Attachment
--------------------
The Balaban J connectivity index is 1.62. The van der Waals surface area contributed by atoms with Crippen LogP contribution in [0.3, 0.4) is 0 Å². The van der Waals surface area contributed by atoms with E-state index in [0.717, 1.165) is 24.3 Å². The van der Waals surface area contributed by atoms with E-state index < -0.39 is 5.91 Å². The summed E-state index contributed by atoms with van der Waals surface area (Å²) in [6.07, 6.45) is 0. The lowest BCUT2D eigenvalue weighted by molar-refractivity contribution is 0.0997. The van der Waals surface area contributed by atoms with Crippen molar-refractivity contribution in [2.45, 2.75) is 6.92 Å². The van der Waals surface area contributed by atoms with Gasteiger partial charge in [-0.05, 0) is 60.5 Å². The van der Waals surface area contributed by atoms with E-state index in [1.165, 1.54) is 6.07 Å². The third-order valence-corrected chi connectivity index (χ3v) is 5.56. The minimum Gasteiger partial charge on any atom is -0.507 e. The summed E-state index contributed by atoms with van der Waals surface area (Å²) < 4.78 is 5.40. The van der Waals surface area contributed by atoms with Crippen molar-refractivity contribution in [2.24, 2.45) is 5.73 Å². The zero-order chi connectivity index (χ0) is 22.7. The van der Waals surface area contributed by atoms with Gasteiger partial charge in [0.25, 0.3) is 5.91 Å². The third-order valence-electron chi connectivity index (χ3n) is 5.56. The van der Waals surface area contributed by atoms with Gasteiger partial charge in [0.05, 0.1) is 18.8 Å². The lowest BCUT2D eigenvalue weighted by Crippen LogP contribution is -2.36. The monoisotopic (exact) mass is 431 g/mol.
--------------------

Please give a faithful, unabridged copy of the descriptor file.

The Balaban J connectivity index is 1.62. The van der Waals surface area contributed by atoms with Crippen LogP contribution in [0.3, 0.4) is 0 Å². The van der Waals surface area contributed by atoms with E-state index in [0.717, 1.165) is 24.3 Å². The van der Waals surface area contributed by atoms with E-state index < -0.39 is 5.91 Å². The summed E-state index contributed by atoms with van der Waals surface area (Å²) in [6.07, 6.45) is 0. The lowest BCUT2D eigenvalue weighted by molar-refractivity contribution is 0.0997. The van der Waals surface area contributed by atoms with Crippen molar-refractivity contribution in [2.45, 2.75) is 6.92 Å². The van der Waals surface area contributed by atoms with Gasteiger partial charge in [-0.05, 0) is 60.5 Å². The van der Waals surface area contributed by atoms with E-state index in [1.165, 1.54) is 6.07 Å². The third-order valence-corrected chi connectivity index (χ3v) is 5.56. The minimum Gasteiger partial charge on any atom is -0.507 e. The summed E-state index contributed by atoms with van der Waals surface area (Å²) < 4.78 is 5.40. The van der Waals surface area contributed by atoms with Crippen molar-refractivity contribution in [2.24, 2.45) is 5.73 Å². The zero-order chi connectivity index (χ0) is 22.7. The van der Waals surface area contributed by atoms with Gasteiger partial charge in [0.25, 0.3) is 5.91 Å². The third-order valence-electron chi connectivity index (χ3n) is 5.56. The van der Waals surface area contributed by atoms with Gasteiger partial charge in [0.05, 0.1) is 18.8 Å². The lowest BCUT2D eigenvalue weighted by Crippen LogP contribution is -2.36. The monoisotopic (exact) mass is 431 g/mol.